Cardinal Seán's Blog

Cardinal Seán shares his reflections & experiences.

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A week of encouraging news

This week, we were delighted to receive the news that Allan Gross had been released from prison and that the United States and Cuba are on a path towards normalization of diplomatic relations after so many decades of isolationist policy. This is going to have profound changes in the lives of millions of people. We are very pleased that our Holy Father had an important role in these negotiations. It certainly is part of the mission of the Church to promote reconciliation and peace between peoples. We understand that some people are very much in favor of maintaining the embargo, but so many people were suffering because of that. After 54 years, it obviously was not an effective way of forcing a change in government in Cuba. So, now on a new path, hopefully more will be able to be achieved.

Also this week, we got news of the conclusion of the apostolic visit to women religious in the United States. On Tuesday there was a press conference in the Vatican with Brazilian Cardinal Joao Braz de Aviz, prefect of the Congregation for Institutes of Consecrated Life and Societies of Apostolic Life, the congregation’s secretary, Archbishop Jose Rodriguez Carballo, OFM, Mother Mary Clare Millea, superior general of the Apostles of the Sacred Heart of Jesus, Sister Sharon Holland, IHM, of the LCWR, Sister Agnes Mary Donovan, SV, of the Council of Major Superiors of Women Religious, and Father Thomas Rosica.

Everyone, I think, was pleased with the report that began with a very clear recognition of the incredible contribution of religious women in the history of our country. It struck a hopeful note for the Year of Consecrated Life. It mentioned some of the challenges, but I think it was a positive document that has been well accepted in the Church. I think a special note should be made how wonderful a job Mother Clare did as the visitator, working under very difficult circumstances. During the actual time of the visitation there was a lot of misunderstanding, and she was a very thoughtful, articulate, and gracious visitator. One of the reasons that things have been able to come to a peaceful conclusion is because of her commitment and capabilities that she brought to the job.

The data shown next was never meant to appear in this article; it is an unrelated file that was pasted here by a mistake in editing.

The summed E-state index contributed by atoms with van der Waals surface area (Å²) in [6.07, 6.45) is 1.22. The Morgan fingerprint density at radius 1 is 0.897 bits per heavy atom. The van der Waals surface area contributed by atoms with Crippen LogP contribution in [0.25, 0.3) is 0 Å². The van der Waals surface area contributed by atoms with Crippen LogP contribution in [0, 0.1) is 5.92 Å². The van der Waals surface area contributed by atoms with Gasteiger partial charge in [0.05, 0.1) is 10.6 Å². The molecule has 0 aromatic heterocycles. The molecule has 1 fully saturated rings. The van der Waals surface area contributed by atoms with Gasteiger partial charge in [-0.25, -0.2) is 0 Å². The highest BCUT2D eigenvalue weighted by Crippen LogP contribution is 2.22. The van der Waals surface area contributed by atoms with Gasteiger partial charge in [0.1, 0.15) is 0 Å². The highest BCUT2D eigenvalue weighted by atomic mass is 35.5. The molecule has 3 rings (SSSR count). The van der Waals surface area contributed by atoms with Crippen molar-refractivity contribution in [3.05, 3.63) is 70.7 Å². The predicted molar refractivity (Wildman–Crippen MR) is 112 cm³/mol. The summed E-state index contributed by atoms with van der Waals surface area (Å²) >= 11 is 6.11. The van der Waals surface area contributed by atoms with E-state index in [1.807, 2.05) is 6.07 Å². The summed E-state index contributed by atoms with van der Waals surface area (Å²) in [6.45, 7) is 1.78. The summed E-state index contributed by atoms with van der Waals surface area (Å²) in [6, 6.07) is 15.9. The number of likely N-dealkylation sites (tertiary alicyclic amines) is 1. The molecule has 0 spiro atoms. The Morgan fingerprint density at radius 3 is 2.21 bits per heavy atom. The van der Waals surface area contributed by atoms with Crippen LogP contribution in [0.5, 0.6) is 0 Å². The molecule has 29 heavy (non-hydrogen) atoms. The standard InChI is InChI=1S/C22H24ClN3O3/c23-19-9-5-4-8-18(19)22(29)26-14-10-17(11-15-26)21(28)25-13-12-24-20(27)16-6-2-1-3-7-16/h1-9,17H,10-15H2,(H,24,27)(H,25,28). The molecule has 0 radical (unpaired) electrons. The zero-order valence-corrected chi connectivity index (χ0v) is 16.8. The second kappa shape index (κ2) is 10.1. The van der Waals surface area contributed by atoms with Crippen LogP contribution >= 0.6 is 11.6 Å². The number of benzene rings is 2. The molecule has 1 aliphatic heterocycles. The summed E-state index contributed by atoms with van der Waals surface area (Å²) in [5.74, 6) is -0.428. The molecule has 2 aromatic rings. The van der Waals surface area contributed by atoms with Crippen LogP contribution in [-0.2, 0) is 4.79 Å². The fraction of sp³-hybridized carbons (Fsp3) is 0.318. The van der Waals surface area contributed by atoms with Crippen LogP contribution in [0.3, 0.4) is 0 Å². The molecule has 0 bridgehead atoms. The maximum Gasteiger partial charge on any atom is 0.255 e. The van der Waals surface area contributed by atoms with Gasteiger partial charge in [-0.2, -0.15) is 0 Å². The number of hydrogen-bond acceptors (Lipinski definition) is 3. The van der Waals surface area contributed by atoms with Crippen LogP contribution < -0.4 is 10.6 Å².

Also this week, the Holy Father appointed more members to the Commission for the Protection of Children. We were very pleased that the Holy Father named the rest of the commission, because it’s very important that the commission reflects the universality of the Church. We will be looking forward to our first meeting of the full commission in February. I am very pleased also that we have offices, and Msgr. Bob Oliver, a Boston priest who is the secretary of the commission, has done great work in setting up those offices.

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As you know from my last post, I spent time in Rome last week and want to share with you some more pictures from that trip.

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Setting the Christmas tree outside St. Peter’s

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The crèche at Casa Santa Marta

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I visited with the Capuchins while in Rome. I found out that our monastery there was declared a House of Life by  the International Raoul Wallenberg Foundation, because they hid Jews during the Second World War.

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This is a picture of St. Conrad, who is the only saint from the Capuchin German province, which is my province.